With the ICD-10 changeover just about a year away, some practices are preparing to start dual coding their encounters. In other words, they’ll code each encounter in ICD-9 and ICD-10. (This contrasts with the similarly named double coding, in which forms are coded in ICD-9 at the time of the encounter and later translated into ICD-10).
Obviously, there are labor and IT costs involved with dual coding. Your software must be set up to support ICD-10 codes, and coding times will be longer. Still, many experts feel the benefits outweigh the costs:
- Risk mitigation. By starting early, you run a lower risk of serious issues cropping up during the transition.
- Training evaluation. Through observation, you’ll gain a sense of how effective your training has been thus far and where to focus your efforts.
- Analysis. You’ll have a baseline from which to gauge your efforts and
data that shows where more preparation is needed. Comprehensive data should help you demonstrate the financial consequences of incomplete documentation to physicians reluctant to change.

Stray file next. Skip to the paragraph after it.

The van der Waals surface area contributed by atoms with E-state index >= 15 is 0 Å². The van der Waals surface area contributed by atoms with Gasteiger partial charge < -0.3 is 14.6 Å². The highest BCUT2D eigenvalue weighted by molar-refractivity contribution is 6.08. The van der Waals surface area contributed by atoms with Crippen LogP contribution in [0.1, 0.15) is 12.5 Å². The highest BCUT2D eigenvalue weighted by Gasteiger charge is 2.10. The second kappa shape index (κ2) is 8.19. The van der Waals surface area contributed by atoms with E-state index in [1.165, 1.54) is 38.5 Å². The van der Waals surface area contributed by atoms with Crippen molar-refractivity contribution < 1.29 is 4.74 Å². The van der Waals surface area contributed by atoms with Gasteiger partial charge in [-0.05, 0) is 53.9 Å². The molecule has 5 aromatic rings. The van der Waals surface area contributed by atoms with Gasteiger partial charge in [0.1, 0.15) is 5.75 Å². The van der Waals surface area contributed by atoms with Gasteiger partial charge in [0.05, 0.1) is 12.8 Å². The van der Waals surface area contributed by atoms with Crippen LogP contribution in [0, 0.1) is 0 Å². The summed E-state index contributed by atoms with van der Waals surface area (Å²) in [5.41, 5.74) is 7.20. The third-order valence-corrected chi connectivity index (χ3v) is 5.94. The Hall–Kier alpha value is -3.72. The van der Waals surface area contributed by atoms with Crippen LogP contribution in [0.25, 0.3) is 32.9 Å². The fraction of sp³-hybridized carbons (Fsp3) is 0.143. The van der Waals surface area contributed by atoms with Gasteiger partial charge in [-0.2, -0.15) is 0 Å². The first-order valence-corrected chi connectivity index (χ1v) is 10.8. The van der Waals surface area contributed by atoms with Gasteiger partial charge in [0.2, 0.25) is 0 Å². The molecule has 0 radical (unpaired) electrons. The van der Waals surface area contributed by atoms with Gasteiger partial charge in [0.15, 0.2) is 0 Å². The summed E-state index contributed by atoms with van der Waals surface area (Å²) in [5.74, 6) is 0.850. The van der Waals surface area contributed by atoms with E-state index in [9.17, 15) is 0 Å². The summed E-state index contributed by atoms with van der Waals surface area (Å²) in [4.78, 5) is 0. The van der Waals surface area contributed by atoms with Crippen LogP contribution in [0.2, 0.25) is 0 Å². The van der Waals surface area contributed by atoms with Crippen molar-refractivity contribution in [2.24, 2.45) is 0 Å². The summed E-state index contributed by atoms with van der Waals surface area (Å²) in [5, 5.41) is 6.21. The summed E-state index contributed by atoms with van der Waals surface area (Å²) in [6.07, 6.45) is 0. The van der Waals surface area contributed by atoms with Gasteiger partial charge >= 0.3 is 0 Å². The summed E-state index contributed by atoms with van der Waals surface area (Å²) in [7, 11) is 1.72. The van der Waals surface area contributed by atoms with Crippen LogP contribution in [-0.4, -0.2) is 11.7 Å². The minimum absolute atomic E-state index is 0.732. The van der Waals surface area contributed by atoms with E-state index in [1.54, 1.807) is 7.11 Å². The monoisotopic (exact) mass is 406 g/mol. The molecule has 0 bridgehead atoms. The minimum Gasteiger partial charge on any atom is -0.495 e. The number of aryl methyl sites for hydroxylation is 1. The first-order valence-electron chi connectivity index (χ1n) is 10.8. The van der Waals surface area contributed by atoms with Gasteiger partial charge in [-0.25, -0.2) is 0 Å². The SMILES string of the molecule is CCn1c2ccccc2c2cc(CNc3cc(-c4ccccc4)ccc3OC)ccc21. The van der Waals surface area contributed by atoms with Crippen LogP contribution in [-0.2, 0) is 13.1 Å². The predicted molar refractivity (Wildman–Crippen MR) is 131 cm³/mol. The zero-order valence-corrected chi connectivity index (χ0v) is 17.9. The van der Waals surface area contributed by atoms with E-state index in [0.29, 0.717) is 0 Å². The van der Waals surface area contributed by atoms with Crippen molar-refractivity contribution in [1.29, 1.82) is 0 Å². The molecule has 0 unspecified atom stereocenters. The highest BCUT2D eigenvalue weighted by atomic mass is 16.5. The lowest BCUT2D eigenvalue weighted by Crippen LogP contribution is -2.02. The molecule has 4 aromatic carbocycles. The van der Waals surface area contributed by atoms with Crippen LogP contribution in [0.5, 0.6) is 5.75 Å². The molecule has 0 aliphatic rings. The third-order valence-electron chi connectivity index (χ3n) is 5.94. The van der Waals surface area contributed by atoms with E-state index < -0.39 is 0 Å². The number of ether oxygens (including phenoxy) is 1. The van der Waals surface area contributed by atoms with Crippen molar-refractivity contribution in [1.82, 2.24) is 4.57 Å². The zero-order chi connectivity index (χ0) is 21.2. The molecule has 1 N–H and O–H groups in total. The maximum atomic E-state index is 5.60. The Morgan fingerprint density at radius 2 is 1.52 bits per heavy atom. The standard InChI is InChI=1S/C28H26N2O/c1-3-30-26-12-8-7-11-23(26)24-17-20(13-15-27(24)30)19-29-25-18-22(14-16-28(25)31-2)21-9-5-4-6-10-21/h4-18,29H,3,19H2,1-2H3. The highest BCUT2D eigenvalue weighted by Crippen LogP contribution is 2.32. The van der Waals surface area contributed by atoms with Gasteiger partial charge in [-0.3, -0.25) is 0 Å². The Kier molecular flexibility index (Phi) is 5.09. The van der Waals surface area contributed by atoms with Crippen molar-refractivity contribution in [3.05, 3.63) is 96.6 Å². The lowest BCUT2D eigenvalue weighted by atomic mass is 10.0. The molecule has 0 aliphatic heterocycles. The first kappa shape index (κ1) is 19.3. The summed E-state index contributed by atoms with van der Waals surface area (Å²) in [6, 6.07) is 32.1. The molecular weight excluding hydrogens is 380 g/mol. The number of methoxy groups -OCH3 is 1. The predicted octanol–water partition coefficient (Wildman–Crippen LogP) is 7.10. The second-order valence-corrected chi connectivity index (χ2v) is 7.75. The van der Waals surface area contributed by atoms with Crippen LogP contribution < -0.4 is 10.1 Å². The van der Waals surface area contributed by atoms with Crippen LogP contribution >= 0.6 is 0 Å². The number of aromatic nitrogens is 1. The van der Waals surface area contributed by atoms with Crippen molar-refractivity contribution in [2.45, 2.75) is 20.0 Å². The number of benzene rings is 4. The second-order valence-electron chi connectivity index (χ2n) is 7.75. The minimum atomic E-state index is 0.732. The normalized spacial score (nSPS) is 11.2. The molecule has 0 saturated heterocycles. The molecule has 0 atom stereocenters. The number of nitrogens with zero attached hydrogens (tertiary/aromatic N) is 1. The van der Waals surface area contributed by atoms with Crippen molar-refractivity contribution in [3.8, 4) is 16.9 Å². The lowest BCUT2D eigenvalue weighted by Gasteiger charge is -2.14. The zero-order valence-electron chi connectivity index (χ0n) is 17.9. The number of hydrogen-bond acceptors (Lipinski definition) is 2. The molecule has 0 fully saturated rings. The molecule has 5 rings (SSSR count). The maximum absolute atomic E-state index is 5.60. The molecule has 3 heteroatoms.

- Familiarity. Staff and clinicians will learn the new codes and documentation procedures in a low-pressure environment and be comfortable with them before next year’s transition. This should lead to higher productivity (and lower stress levels) during the changeover.
- Testing. A dual-coding program will allow you to conduct end-to-end claims validation, identify payment issues and test the accuracy of your reimbursement projections.
These benefits make a strong case for dual coding, but the most powerful impetus is simple: revenue neutrality. Healthcare organizations that avoid a dip in revenue due to the ICD-10 transition by preparing and training in advance will be well positioned for fourth-quarter 2014 and beyond.
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